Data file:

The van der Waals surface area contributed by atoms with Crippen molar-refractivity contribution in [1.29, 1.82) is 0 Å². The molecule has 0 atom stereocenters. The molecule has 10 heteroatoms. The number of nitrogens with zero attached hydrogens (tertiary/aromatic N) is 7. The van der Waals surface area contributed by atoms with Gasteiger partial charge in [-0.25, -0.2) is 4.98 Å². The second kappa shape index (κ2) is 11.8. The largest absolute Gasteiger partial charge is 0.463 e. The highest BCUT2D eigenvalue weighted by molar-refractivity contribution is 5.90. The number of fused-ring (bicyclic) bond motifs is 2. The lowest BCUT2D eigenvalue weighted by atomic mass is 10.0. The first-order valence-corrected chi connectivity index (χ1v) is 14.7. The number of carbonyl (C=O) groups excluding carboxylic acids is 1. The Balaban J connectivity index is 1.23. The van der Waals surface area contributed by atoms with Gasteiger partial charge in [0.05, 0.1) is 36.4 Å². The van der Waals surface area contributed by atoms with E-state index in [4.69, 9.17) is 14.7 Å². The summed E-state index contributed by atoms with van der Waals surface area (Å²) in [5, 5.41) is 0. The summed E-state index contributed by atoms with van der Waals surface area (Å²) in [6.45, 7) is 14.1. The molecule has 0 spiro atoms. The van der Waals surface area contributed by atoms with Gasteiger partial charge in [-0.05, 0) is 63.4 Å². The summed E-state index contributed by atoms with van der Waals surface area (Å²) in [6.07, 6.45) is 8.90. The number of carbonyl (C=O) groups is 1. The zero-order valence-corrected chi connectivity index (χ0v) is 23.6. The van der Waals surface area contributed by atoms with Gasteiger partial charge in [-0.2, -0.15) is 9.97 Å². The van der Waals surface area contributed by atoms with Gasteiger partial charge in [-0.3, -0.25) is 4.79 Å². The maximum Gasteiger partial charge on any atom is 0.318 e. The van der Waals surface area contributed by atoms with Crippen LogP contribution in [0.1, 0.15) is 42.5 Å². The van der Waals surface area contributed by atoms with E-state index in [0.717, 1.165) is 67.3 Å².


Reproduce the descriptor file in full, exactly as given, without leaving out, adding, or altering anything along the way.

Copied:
The van der Waals surface area contributed by atoms with Crippen molar-refractivity contribution in [1.29, 1.82) is 0 Å². The molecule has 0 atom stereocenters. The molecule has 10 heteroatoms. The number of nitrogens with zero attached hydrogens (tertiary/aromatic N) is 7. The van der Waals surface area contributed by atoms with Gasteiger partial charge in [-0.25, -0.2) is 4.98 Å². The second kappa shape index (κ2) is 11.8. The largest absolute Gasteiger partial charge is 0.463 e. The highest BCUT2D eigenvalue weighted by molar-refractivity contribution is 5.90. The number of fused-ring (bicyclic) bond motifs is 2. The lowest BCUT2D eigenvalue weighted by atomic mass is 10.0. The first-order valence-corrected chi connectivity index (χ1v) is 14.7. The number of carbonyl (C=O) groups excluding carboxylic acids is 1. The Balaban J connectivity index is 1.23. The van der Waals surface area contributed by atoms with Gasteiger partial charge in [0.05, 0.1) is 36.4 Å². The van der Waals surface area contributed by atoms with E-state index in [4.69, 9.17) is 14.7 Å². The summed E-state index contributed by atoms with van der Waals surface area (Å²) in [5, 5.41) is 0. The summed E-state index contributed by atoms with van der Waals surface area (Å²) in [6.45, 7) is 14.1. The molecule has 0 spiro atoms. The van der Waals surface area contributed by atoms with Gasteiger partial charge in [-0.05, 0) is 63.4 Å². The summed E-state index contributed by atoms with van der Waals surface area (Å²) in [6.07, 6.45) is 8.90. The number of carbonyl (C=O) groups is 1. The zero-order valence-corrected chi connectivity index (χ0v) is 23.6. The van der Waals surface area contributed by atoms with Gasteiger partial charge in [-0.2, -0.15) is 9.97 Å². The van der Waals surface area contributed by atoms with Gasteiger partial charge in [-0.3, -0.25) is 4.79 Å². The maximum Gasteiger partial charge on any atom is 0.318 e. The van der Waals surface area contributed by atoms with Crippen LogP contribution in [0.1, 0.15) is 42.5 Å². The van der Waals surface area contributed by atoms with E-state index in [0.717, 1.165) is 67.3 Å².